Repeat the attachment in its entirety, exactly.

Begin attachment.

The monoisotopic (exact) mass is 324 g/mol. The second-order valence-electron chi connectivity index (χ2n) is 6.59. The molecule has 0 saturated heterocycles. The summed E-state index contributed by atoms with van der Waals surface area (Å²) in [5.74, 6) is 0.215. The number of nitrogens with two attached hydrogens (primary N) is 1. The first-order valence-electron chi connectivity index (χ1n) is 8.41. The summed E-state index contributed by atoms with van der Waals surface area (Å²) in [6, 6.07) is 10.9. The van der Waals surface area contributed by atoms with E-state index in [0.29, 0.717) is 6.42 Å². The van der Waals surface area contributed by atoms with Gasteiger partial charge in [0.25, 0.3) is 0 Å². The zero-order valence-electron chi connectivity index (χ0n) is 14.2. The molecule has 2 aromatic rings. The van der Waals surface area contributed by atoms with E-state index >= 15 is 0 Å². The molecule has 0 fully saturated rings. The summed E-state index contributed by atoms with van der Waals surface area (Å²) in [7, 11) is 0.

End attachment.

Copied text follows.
The monoisotopic (exact) mass is 324 g/mol. The second-order valence-electron chi connectivity index (χ2n) is 6.59. The molecule has 0 saturated heterocycles. The summed E-state index contributed by atoms with van der Waals surface area (Å²) in [5.74, 6) is 0.215. The number of nitrogens with two attached hydrogens (primary N) is 1. The first-order valence-electron chi connectivity index (χ1n) is 8.41. The summed E-state index contributed by atoms with van der Waals surface area (Å²) in [6, 6.07) is 10.9. The van der Waals surface area contributed by atoms with E-state index in [0.29, 0.717) is 6.42 Å². The van der Waals surface area contributed by atoms with Gasteiger partial charge in [0.25, 0.3) is 0 Å². The zero-order valence-electron chi connectivity index (χ0n) is 14.2. The molecule has 2 aromatic rings. The van der Waals surface area contributed by atoms with E-state index >= 15 is 0 Å². The molecule has 0 fully saturated rings. The summed E-state index contributed by atoms with van der Waals surface area (Å²) in [7, 11) is 0.